James Suckling Tastes 100 Point Wine with Victor Rallo

Victor Rallo & Anthony Verdoni Join Suckling to Put 1985 Sassicaia to his

100 Point Test at Private Undici Taverna Rustica Tasting

James Suckling Tastes 100 Point Wine with Victor Rallo, Anthony Verdoni

While at Wine Spectator, James Suckling served his first 100 Point review of Tenuta San Guido’s 1985 Sassicaia. When Vic & Verdoni asked Suckling to put this 100 Point to their own test years later – the trio of wine aficionados where unanimous in their results; The 1985 Sassicaia deserved the 100 Points then, and would score a grand 100 plus now.

For years Victor Rallo and Tony Verdoni have traveled the world in search of unique Italian wines. Its their passion for wine that brought them together with world renown wine guru, James Suckling. Upon their first meeting, which came together at New Yorks Standard Hotel this past January, the trio new they had common ground in their passion for Italian Wines. Rallo, who showed up at the meeting with a messenger bag filled with his 3 favorite wines.

James was more than impressed with the precious cargo and suggested he extend his trip to conduct a private tasting with Vic and Verdoni on Superbowl Sunday at Rallo’s infamous Undici Taverna Rustica Restaurant in Rumson, New Jersey. Well and the rest as they say is history – but fortunately for wine lovers around the world-the entire tasting was captured on video.

An Evening with Casanova di Neri

by Bob Rallo

I’ve been drinking wine for over 40 years. Some of the world’s best…and worst! My favorites have always been the ones made by farmers, families, fathers, lovers, artists, and the believers in a simple life. Honest wines, not fancy wines. Giacomo, in recent history, has treated me to some of the most special moments in my wine experience.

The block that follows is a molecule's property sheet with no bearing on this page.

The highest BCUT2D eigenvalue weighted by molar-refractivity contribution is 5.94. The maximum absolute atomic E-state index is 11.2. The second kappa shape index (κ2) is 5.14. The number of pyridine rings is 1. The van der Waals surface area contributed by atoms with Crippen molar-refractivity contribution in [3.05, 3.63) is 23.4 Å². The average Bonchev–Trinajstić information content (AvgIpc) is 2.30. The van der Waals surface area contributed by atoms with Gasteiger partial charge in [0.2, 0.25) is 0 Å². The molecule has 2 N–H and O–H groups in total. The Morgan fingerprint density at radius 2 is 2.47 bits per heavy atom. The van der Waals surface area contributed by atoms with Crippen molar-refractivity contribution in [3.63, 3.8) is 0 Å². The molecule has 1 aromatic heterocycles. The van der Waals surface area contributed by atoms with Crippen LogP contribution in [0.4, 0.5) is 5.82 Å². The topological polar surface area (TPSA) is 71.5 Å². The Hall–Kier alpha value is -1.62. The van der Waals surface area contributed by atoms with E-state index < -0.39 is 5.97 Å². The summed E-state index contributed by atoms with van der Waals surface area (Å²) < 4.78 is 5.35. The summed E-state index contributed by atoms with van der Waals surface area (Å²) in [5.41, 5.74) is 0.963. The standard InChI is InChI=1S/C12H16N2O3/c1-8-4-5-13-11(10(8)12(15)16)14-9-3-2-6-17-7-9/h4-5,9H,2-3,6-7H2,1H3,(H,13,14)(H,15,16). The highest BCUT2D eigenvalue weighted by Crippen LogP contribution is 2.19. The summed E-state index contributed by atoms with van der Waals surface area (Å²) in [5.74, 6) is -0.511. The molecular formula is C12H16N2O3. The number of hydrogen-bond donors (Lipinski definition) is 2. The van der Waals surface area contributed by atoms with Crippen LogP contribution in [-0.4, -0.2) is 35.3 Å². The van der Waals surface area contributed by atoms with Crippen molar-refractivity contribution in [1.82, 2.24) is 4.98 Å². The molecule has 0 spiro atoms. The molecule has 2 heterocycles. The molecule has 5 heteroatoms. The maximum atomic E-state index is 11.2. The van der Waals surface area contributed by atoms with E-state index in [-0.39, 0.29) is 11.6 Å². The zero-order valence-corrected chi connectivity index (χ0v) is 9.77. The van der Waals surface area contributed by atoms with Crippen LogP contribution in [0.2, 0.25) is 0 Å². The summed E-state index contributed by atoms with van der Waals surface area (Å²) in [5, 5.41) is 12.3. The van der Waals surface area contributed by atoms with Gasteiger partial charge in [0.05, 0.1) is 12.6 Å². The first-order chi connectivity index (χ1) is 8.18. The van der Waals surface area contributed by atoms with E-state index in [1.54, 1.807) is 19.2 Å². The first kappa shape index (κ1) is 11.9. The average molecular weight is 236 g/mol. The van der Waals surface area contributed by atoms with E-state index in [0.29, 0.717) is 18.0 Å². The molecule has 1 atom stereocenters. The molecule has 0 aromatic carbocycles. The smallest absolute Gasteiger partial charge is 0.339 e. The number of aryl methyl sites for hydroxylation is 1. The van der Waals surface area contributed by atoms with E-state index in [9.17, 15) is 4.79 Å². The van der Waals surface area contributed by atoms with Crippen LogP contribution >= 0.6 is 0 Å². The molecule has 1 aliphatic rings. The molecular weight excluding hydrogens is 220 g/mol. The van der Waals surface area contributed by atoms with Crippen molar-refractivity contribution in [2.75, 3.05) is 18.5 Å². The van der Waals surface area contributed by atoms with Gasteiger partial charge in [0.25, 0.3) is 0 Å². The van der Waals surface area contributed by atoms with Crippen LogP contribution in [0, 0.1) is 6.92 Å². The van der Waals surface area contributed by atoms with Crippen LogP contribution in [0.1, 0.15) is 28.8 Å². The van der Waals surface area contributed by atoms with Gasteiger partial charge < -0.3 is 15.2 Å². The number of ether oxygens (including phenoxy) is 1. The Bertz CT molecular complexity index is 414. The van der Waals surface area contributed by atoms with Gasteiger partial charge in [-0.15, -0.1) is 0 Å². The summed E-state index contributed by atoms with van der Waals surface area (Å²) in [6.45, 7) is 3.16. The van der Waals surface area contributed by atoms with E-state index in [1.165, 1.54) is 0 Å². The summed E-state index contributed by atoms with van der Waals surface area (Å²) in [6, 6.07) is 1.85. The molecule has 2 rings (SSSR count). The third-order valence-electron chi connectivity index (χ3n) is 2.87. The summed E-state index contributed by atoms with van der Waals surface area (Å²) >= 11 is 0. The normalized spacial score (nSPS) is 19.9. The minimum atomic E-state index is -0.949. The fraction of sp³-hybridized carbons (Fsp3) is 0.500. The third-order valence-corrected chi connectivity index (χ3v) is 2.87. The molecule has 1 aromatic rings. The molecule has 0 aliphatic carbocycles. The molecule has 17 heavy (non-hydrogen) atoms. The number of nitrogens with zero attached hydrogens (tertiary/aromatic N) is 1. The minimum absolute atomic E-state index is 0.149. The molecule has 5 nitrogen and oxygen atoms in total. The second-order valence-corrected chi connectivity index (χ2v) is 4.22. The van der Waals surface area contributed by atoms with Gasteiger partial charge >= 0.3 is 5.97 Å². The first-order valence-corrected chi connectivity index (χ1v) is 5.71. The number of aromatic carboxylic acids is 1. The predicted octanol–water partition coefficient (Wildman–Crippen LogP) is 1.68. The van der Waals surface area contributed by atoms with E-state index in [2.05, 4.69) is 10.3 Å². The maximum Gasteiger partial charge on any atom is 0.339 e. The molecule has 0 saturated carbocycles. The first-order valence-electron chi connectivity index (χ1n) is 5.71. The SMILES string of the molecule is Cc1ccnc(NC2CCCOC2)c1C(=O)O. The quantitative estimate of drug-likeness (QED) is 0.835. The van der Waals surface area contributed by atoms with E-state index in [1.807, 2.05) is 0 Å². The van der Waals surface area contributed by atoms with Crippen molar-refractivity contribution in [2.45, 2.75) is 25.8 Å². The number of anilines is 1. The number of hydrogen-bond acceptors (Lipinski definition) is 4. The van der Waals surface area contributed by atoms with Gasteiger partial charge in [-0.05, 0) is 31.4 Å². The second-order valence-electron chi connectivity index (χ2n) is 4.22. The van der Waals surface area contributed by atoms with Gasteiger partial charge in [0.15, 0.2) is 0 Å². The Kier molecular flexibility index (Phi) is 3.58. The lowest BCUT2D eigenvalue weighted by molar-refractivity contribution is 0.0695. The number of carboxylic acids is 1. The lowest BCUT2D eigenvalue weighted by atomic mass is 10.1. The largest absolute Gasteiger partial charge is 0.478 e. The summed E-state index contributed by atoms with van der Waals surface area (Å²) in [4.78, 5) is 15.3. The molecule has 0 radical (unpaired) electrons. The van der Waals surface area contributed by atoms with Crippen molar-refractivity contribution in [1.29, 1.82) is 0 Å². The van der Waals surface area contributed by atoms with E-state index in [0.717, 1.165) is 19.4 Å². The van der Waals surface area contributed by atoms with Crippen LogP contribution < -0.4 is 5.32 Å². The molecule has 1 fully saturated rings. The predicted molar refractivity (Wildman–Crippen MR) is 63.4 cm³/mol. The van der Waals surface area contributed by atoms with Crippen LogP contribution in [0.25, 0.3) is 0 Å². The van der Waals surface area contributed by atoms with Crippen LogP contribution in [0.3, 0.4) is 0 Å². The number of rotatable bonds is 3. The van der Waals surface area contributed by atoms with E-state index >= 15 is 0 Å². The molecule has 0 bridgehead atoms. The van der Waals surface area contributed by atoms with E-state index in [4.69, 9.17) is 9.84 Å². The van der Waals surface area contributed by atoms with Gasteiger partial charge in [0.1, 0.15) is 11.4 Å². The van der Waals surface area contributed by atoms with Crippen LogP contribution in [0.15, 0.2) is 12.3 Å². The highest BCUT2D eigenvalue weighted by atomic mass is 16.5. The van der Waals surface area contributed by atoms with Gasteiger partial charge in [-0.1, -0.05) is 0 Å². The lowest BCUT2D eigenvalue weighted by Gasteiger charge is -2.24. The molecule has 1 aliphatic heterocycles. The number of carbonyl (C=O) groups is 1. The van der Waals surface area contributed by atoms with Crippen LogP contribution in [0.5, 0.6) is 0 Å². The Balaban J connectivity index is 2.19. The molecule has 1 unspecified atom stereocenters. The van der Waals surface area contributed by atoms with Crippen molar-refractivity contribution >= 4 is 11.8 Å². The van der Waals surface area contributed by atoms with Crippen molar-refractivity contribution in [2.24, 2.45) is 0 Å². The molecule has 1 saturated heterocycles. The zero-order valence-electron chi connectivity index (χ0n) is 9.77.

Throughout my life, when it came to wine, I’ve always related it to a color spectrum. This spectrum begins with the corporate wineries; the conglomerates, pushing out large quantities of wine at all price levels. No love, all business. To me, if you’re going to drink these types of wine, drink coca-cola.

At the other end of the spectrum are the Brunellos of Casanova di Neri; small production wineries with emotion and passion. I see it as the treasure at the end of the rainbow… as good as wine gets. Like the Barolos of Vieti and the Montepulcianos of Emedio Pepe, Casanova di Neri’s Brunellos, although not commercially or always critically acclaimed, one sip makes you scream, cry, and laugh all at once.

Luckily, you don’t have to wait until you reach the end of the spectrum. Nestled high atop the arch, are some equally spectacular views. You can undoubtedly spend many enjoyable nights now with Casanova di Neri’s Rosso di Neri and Pietradonice.

I hope one day I can inspire Giacomo with a plate of my food the way he has inspired me with every sip of one of his wines. Mille Grazie Giacomo!


Rosso di Casanova di Neri 2008
Aromas of violet, fruity and dry, a 5 star every day wine. Drink it now!

Casanova di Neri Brunello do Montalcino 2006
Way too young. Alcohol. Relaxed notes of cherries and spice. Look forward to drinking in 5+ years.

Casanova di Neri Brunello do Montalcino 2005
Dry and tart. Ethereal, with hints of tar. Visions of sugar plums 10 years away!

Casanova di Neri Brunello di Montalcino Tenuta Nuova 2005